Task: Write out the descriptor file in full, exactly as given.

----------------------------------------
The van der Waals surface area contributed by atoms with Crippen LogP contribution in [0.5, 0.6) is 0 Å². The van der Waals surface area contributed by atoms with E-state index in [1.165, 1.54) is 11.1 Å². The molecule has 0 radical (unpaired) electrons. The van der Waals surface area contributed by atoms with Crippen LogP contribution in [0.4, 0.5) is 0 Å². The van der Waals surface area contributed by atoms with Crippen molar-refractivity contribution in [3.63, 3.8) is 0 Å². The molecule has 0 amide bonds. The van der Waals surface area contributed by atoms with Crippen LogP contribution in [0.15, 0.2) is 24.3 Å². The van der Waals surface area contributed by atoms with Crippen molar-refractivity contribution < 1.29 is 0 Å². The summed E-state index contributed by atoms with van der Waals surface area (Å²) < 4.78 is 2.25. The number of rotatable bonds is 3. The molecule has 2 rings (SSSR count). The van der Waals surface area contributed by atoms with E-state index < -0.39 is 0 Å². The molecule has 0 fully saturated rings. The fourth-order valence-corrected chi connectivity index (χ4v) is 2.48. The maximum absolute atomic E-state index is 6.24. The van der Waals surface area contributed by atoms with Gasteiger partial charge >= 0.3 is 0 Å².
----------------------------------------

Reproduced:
The van der Waals surface area contributed by atoms with Crippen LogP contribution in [0.5, 0.6) is 0 Å². The van der Waals surface area contributed by atoms with E-state index in [1.165, 1.54) is 11.1 Å². The molecule has 0 radical (unpaired) electrons. The van der Waals surface area contributed by atoms with Crippen LogP contribution in [0.4, 0.5) is 0 Å². The van der Waals surface area contributed by atoms with Crippen molar-refractivity contribution in [3.63, 3.8) is 0 Å². The molecule has 0 amide bonds. The van der Waals surface area contributed by atoms with Crippen LogP contribution in [0.15, 0.2) is 24.3 Å². The van der Waals surface area contributed by atoms with Crippen molar-refractivity contribution < 1.29 is 0 Å². The summed E-state index contributed by atoms with van der Waals surface area (Å²) < 4.78 is 2.25. The number of rotatable bonds is 3. The molecule has 2 rings (SSSR count). The van der Waals surface area contributed by atoms with E-state index < -0.39 is 0 Å². The molecule has 0 fully saturated rings. The fourth-order valence-corrected chi connectivity index (χ4v) is 2.48. The maximum absolute atomic E-state index is 6.24. The van der Waals surface area contributed by atoms with Gasteiger partial charge >= 0.3 is 0 Å².